7. http://currierose.wordpress.com/ – A wonderful spirit! I love the whimsy and honesty.

 

Thank you very much for stopping by “Influence Versus Control”. Please stop by and say “Hello” to the great bloggers listed in this award.

March 18, 2012

Blame vs. Personal Responsibility

 “The search for someone to blame is always successful.” – Robert Half

“When you blame others, you give up your power to change.”  –Dr. Robert Anthony

“Yes, there are times when something is legitimately not our fault. Blaming others, however, keeps us in a stuck state and is ultimately rough on our own self-esteem.”   Eric Allenbach

Blame

1. to hold responsible; find fault with; censure:

2. to place the responsibility for (a fault, error, etc.) (usually followed by on ): I blame the accident on her.

As exemplified from the definition and the quotes above, blame is the act of holding someone else or something else responsible. Every time we blame, we avoid personal responsibility. When we blame a circumstance or other people for our failings or our current state of dissatisfaction, we hinder out ability to move forward. It is very difficult to learn from the results of our thoughts, feelings, actions and beliefs if we continually blame “God”, “Nature”, or “Them” for our current reality.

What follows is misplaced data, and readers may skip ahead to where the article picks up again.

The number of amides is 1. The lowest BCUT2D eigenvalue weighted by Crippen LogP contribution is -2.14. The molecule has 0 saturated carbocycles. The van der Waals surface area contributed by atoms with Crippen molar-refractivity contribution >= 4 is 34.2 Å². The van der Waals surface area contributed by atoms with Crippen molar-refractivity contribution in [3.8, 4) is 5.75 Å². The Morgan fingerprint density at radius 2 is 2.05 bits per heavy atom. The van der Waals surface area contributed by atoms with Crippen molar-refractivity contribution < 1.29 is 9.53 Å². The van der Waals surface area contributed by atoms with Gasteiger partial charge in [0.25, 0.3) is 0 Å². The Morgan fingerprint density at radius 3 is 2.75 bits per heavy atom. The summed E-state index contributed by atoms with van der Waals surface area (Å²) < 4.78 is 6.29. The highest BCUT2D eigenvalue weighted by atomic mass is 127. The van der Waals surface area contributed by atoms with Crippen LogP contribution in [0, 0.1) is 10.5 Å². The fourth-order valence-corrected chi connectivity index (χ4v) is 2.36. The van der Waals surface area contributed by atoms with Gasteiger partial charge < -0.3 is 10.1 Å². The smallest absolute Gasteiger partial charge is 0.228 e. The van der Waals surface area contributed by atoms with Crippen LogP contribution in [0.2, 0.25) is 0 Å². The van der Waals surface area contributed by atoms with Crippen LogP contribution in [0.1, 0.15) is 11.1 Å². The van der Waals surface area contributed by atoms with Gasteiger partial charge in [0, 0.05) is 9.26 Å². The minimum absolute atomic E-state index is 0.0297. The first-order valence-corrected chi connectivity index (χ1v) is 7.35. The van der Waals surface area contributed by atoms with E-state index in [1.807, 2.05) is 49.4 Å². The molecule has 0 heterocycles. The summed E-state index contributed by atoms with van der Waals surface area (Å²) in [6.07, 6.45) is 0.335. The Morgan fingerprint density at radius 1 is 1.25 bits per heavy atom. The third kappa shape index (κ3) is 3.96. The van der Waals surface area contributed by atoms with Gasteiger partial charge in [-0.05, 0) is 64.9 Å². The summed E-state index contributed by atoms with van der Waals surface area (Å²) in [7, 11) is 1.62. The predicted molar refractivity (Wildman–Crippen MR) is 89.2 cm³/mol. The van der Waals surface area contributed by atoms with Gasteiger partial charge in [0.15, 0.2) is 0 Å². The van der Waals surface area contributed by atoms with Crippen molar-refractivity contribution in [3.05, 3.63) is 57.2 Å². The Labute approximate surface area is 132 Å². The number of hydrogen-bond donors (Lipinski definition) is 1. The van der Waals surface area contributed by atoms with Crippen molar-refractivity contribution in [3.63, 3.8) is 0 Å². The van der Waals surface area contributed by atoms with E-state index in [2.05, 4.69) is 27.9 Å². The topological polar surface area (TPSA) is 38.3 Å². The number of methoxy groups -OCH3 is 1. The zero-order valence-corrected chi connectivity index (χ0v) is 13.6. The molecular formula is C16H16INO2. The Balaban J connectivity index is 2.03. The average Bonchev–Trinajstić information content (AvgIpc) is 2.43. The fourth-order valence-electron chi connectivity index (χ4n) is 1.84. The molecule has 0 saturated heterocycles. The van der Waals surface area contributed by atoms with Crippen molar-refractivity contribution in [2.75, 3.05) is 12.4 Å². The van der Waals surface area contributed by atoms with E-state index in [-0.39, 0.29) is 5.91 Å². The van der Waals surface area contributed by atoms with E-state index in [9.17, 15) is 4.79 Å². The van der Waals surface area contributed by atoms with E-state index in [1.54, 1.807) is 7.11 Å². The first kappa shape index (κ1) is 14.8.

Robert Half was correct when he said, “the search for someone to blame is always successful”. It is easy to blame others. When we do we no longer feel the possible emotional discomfort associated with  owning our mistakes. If our boss is angry about the result of a current project, it feels safer to blame a co-worker. In the workplace, blame can be harmful since it can facilitate a cycle of blame – defensiveness- attack –blame cycle.

Just think how easily blame can creep into our own lives. If we are late for work, it is customary to blame the traffic or other life circumstances. How many times have you been at work when a co-worker arrived and stated; “I apologize for being late. I did not adequately plan my time so I am responsible for my tardiness. Could you please write me up so I am discouraged from continuing my pattern of poor time management?”

When we blame, we have a negative influence on others. If we model the pattern of blaming at home, our children will imitate our pattern of avoiding accountability. When we blame our spouse/partner for our own emotional responses, our spouse/partner will likely feel resentful.

Blame is a habit that we are in control of. Once we become aware of our tendencies to blame, we can move away from blame and move towards personal responsibility.

Personal responsibility arises from acknowledgement that we are in control of our beliefs, habits, thoughts, feelings, responses, words and actions. When we accept personal responsibility, we understand that we are responsible for our general life circumstances. If we are dissatisfied with how things are, personal responsibility will lead us to changing our situation whereas blame will allow us to be complacent and stick with the status quo of dissatisfaction.